Even before the recession took its pound of flesh from Wall Street’s bonus-happy “masters of the universe,” the board at a 234-unit co-op in Washington Heights began to regard a fat bonus as a sign of potential danger in a buyer. “We started making a mental adjustment for bonuses before the recession hit,” says George Karpodinis, president of the co-op’s board. “If a potential buyer’s bonus exceeds his base salary, that’s a red alert. What happens when they hit some soft years? We made sure that if they didn’t get a bonus, they could still cover the monthly maintenance. Once those bonuses did start disappearing, a lot of people [in other co-ops] were in trouble because they’d bought on the basis of those bonuses.”
The proof, as Karpodinis sees it, is in the numbers. His building has suffered zero defaults, and only one shareholder has fallen a few months behind on his maintenance – an arrears rate of less than one percent.
That, in fact, points to the good news. New York City’s foreclosure rate is well below Las Vegas and other hard-hit cities, and the unique nature of New York co-ops, with their historically strong boards, has something to do with that. Even in those heady pre-recession days when banks were making the sorts of unwise mortgage loans that led to the financial meltdown, most co-op boards were giving close scrutiny to all aspects of every apartment sale, including the price, the type of mortgage and the fitness of the buyer. They still do.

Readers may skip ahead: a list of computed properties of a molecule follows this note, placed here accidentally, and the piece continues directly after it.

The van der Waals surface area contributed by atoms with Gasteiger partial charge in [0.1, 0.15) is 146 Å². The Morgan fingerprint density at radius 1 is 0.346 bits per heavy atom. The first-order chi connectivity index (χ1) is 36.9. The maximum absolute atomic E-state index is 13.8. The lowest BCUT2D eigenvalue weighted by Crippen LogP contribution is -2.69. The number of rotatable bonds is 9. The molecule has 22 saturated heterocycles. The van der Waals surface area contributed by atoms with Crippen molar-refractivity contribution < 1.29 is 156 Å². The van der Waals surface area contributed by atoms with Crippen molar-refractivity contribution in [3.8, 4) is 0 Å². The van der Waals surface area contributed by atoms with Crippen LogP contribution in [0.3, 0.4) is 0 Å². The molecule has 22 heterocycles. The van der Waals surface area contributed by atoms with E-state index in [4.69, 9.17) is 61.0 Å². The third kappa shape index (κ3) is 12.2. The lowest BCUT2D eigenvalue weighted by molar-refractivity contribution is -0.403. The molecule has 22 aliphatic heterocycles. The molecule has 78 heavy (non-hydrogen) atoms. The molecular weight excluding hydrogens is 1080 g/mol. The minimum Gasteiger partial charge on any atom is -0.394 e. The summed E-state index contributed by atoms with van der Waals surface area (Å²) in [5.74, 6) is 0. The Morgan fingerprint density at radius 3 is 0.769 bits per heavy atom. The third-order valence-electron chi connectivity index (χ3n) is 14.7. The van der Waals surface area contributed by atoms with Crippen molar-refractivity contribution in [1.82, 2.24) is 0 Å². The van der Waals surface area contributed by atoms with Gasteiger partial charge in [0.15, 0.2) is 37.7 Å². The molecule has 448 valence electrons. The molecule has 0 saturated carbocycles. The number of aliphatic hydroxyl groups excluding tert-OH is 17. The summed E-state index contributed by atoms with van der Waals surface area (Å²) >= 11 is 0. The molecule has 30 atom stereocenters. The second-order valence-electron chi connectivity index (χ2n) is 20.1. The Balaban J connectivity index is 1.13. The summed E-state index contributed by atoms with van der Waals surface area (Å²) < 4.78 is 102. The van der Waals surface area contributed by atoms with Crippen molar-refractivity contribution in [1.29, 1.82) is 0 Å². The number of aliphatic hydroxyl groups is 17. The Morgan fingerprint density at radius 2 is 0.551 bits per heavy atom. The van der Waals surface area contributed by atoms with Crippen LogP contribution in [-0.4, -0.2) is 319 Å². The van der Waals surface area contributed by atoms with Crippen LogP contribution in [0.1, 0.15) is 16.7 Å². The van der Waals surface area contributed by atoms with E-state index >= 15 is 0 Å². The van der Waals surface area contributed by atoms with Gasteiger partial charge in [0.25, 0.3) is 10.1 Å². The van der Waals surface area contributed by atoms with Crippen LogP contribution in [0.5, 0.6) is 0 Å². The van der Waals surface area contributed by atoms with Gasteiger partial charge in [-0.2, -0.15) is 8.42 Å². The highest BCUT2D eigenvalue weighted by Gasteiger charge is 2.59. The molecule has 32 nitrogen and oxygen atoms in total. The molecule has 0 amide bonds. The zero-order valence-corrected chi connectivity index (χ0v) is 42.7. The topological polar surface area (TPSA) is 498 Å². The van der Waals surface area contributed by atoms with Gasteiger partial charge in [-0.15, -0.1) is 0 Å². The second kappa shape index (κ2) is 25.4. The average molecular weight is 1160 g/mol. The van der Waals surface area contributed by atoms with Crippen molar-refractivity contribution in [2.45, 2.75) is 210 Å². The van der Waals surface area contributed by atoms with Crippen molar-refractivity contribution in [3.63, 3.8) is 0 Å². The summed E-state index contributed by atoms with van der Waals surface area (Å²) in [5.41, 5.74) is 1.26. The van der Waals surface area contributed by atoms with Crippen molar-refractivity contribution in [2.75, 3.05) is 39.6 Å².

“Co-op boards used to be the police,” says attorney Adam Leitman Bailey, a partner at Adam Leitman Bailey, a firm that represents more than 100 co-ops in the city. “In the past, banks might give crazy loans, but co-op boards wouldn’t accept them. Now the banks are doing their own due diligence – demanding to see a loan applicant’s tax returns, for instance – and co-op boards aren’t needed to act as police anymore.”
The one area where the recession has forced many co-op boards to relent is on price. “I don’t see any boards rejecting a deal now because the seller’s number is not high enough,” says Bailey. “They would like to keep a base minimum price – it helps keep up value throughout the building – but that’s not happening anymore. They’re realizing they have to help sellers get whatever price they can. The glory days are over for a long time. I think we’re back to way things were in the early 2000s, before things got crazy.”
In the end, the most valuable thing the city’s co-ops have going in their favor may be experience. The great wave of conversions from rentals to co-ops began in the 1980s, so many of today’s board members and shareholders remember the stock market crash of 1987 and the ensuing recession, which was also a brute.
“Many of these co-ops have been through recessions before,” says David Goodman, a senior executive at Tudor Realty Services. “They’ve seen how you get through it – you just sit tight and pay attention to your shareholders. You’re vigilant, but nobody’s panicking. They’ve come down in price, and apartments stay on the market longer in some cases. But desirable apartments are still desirable, and they still get snapped up.”